The annual import draft is a two-round process that allows the 60 teams in the Quebec Major Junior Hockey League, Ontario Hockey League and Western Hockey League to pick the best junior-age European talent. Each team is restricted to two European players on its roster.
However, for the 2013 CHL Import Draft, which will be held later this summer, teams can select only goaltenders in the first round.
Starting with the 2014 import draft, goalies will be banned from the selection process and will have no other way to become eligible to play in the league. However, the two-player European limit will remain.
The ban would not apply to European goalies already playing in the CHL. They will be allowed to remain with their teams and complete their junior eligibility.
The decision was made last month by the CHL Board of Directors.
"The goaltender position is the most important in our game," CHL president David Branch told the league's website. "In partnership with Hockey Canada, the CHL has identified the need to further develop Canadian goaltenders by providing increased opportunities for them to compete in our league and succeed at the next level. The CHL will continue to be the world's largest development league and the number-one supplier of talent to the National Hockey League and Canadian Interuniversity Sport."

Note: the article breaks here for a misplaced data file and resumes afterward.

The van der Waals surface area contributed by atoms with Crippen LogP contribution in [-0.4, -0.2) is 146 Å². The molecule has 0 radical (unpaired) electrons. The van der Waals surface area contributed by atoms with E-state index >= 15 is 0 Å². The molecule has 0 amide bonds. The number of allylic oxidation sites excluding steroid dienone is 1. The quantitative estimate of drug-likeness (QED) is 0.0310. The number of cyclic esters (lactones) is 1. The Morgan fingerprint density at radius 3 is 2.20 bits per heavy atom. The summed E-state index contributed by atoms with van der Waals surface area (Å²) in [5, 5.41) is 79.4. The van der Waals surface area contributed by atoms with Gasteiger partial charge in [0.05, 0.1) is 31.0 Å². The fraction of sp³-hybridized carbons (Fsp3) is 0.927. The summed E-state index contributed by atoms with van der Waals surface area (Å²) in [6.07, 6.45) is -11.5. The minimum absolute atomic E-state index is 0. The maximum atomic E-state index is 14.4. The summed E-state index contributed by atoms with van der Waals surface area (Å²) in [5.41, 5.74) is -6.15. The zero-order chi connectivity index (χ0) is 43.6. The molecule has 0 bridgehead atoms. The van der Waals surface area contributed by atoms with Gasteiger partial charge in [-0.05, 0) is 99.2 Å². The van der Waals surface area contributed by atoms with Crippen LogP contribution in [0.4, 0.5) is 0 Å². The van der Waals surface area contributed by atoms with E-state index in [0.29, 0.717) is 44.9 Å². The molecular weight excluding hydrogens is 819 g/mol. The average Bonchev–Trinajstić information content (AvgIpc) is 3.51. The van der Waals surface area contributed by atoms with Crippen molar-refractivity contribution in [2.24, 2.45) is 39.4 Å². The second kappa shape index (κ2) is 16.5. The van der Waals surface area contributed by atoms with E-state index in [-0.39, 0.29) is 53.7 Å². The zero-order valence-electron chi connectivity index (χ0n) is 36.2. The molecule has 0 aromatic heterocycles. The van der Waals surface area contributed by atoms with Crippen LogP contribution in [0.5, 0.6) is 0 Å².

The move is seen by some as a response to Canada's recent inability to develop top-notch goaltenders. For the first time this year, all three finalists for the Vezina Trophy are European.
Poor goaltending has been blamed for Canada not winning a World Junior Championship gold medal since 2009; the CHL goaltender of year was awarded to Czech-born Patrik Bartosak of the Red Deer Rebels; the last time a Canadian-born goalie was the first at his position picked in the NHL Draft was 2008; and in the past five NHL drafts, three Canadian-born goalies have been first-round picks.
"For me, it's all about opportunity,” Ron Tugnutt, a former NHL goalie who spent the past few seasons working as Hockey Canada's goaltending consultant, told The (Toronto) Star on May 30. "There's nothing wrong with goalies in our country and there's nothing wrong with how we're developing them. They're just not getting a chance to step up to the plate."